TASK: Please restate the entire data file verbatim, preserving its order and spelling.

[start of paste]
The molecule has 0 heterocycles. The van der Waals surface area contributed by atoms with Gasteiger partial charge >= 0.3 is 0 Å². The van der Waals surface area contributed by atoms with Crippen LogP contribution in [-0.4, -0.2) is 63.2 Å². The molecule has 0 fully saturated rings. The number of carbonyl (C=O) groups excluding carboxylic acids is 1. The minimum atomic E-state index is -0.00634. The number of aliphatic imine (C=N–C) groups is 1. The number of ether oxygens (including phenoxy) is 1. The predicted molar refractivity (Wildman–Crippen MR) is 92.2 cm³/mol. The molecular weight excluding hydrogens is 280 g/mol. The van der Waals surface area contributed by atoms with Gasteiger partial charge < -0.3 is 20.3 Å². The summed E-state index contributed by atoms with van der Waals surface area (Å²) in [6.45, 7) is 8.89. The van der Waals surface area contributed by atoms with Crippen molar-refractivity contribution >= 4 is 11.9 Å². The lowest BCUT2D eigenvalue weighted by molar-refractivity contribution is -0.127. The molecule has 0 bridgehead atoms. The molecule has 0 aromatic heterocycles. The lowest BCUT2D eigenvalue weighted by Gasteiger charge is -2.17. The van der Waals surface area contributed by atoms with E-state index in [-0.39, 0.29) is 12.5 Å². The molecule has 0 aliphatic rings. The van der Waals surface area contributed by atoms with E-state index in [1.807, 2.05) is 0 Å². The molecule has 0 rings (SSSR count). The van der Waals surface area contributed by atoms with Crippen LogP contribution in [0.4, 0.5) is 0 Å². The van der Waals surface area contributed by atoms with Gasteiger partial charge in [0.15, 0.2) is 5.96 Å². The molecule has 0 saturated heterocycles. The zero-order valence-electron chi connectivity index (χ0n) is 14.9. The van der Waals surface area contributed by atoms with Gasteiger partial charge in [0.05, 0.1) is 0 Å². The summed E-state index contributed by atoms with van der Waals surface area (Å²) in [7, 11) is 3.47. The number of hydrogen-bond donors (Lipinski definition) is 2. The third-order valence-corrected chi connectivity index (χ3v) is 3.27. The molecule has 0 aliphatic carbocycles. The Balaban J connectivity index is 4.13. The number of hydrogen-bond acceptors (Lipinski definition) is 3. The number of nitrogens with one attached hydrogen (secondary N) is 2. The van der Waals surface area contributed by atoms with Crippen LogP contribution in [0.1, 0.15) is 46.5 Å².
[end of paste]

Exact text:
The molecule has 0 heterocycles. The van der Waals surface area contributed by atoms with Gasteiger partial charge >= 0.3 is 0 Å². The van der Waals surface area contributed by atoms with Crippen LogP contribution in [-0.4, -0.2) is 63.2 Å². The molecule has 0 fully saturated rings. The number of carbonyl (C=O) groups excluding carboxylic acids is 1. The minimum atomic E-state index is -0.00634. The number of aliphatic imine (C=N–C) groups is 1. The number of ether oxygens (including phenoxy) is 1. The predicted molar refractivity (Wildman–Crippen MR) is 92.2 cm³/mol. The molecular weight excluding hydrogens is 280 g/mol. The van der Waals surface area contributed by atoms with Gasteiger partial charge < -0.3 is 20.3 Å². The summed E-state index contributed by atoms with van der Waals surface area (Å²) in [6.45, 7) is 8.89. The van der Waals surface area contributed by atoms with Crippen molar-refractivity contribution >= 4 is 11.9 Å². The lowest BCUT2D eigenvalue weighted by molar-refractivity contribution is -0.127. The molecule has 0 bridgehead atoms. The molecule has 0 aromatic heterocycles. The lowest BCUT2D eigenvalue weighted by Gasteiger charge is -2.17. The van der Waals surface area contributed by atoms with E-state index in [-0.39, 0.29) is 12.5 Å². The molecule has 0 aliphatic rings. The van der Waals surface area contributed by atoms with E-state index in [1.807, 2.05) is 0 Å². The molecule has 0 rings (SSSR count). The van der Waals surface area contributed by atoms with Crippen LogP contribution in [0.4, 0.5) is 0 Å². The van der Waals surface area contributed by atoms with Gasteiger partial charge in [0.15, 0.2) is 5.96 Å². The molecule has 0 saturated heterocycles. The zero-order valence-electron chi connectivity index (χ0n) is 14.9. The van der Waals surface area contributed by atoms with Gasteiger partial charge in [0.05, 0.1) is 0 Å². The summed E-state index contributed by atoms with van der Waals surface area (Å²) in [7, 11) is 3.47. The number of hydrogen-bond donors (Lipinski definition) is 2. The third-order valence-corrected chi connectivity index (χ3v) is 3.27. The molecule has 0 aliphatic carbocycles. The Balaban J connectivity index is 4.13. The number of hydrogen-bond acceptors (Lipinski definition) is 3. The number of nitrogens with one attached hydrogen (secondary N) is 2. The van der Waals surface area contributed by atoms with Crippen LogP contribution in [0.1, 0.15) is 46.5 Å².